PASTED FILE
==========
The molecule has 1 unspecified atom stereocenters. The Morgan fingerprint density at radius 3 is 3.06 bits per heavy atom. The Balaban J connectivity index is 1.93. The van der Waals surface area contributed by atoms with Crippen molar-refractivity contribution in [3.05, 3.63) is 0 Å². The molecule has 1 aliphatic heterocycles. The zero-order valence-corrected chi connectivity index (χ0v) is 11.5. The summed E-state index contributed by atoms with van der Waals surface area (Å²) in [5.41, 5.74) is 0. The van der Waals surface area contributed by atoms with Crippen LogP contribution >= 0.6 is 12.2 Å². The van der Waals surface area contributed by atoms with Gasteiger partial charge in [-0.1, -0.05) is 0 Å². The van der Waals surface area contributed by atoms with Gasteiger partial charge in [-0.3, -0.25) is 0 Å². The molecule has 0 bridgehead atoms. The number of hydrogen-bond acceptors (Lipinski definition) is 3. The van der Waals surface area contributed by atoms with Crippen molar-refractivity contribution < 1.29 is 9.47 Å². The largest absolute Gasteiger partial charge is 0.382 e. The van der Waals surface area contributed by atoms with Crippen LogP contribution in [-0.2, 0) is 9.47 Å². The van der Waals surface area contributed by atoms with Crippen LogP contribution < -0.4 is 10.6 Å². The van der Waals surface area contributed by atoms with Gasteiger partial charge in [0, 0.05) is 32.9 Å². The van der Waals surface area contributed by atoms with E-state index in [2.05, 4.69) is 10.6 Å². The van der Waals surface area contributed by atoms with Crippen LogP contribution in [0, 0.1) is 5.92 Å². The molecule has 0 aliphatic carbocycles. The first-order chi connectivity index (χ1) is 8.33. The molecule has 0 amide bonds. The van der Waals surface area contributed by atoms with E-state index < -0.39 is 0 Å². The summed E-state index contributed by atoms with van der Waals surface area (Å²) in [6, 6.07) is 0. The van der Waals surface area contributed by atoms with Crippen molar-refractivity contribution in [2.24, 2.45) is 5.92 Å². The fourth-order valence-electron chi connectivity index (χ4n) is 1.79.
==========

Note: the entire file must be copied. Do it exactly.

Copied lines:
The molecule has 1 unspecified atom stereocenters. The Morgan fingerprint density at radius 3 is 3.06 bits per heavy atom. The Balaban J connectivity index is 1.93. The van der Waals surface area contributed by atoms with Crippen molar-refractivity contribution in [3.05, 3.63) is 0 Å². The molecule has 1 aliphatic heterocycles. The zero-order valence-corrected chi connectivity index (χ0v) is 11.5. The summed E-state index contributed by atoms with van der Waals surface area (Å²) in [5.41, 5.74) is 0. The van der Waals surface area contributed by atoms with Crippen LogP contribution >= 0.6 is 12.2 Å². The van der Waals surface area contributed by atoms with Gasteiger partial charge in [-0.1, -0.05) is 0 Å². The van der Waals surface area contributed by atoms with Gasteiger partial charge in [-0.3, -0.25) is 0 Å². The molecule has 0 bridgehead atoms. The number of hydrogen-bond acceptors (Lipinski definition) is 3. The van der Waals surface area contributed by atoms with Crippen molar-refractivity contribution < 1.29 is 9.47 Å². The largest absolute Gasteiger partial charge is 0.382 e. The van der Waals surface area contributed by atoms with Crippen LogP contribution in [-0.2, 0) is 9.47 Å². The van der Waals surface area contributed by atoms with Crippen LogP contribution < -0.4 is 10.6 Å². The van der Waals surface area contributed by atoms with Gasteiger partial charge in [0, 0.05) is 32.9 Å². The van der Waals surface area contributed by atoms with E-state index in [2.05, 4.69) is 10.6 Å². The van der Waals surface area contributed by atoms with Crippen LogP contribution in [0, 0.1) is 5.92 Å². The molecule has 0 aliphatic carbocycles. The first-order chi connectivity index (χ1) is 8.33. The molecule has 0 amide bonds. The van der Waals surface area contributed by atoms with E-state index < -0.39 is 0 Å². The summed E-state index contributed by atoms with van der Waals surface area (Å²) in [6, 6.07) is 0. The van der Waals surface area contributed by atoms with Crippen molar-refractivity contribution in [2.24, 2.45) is 5.92 Å². The fourth-order valence-electron chi connectivity index (χ4n) is 1.79.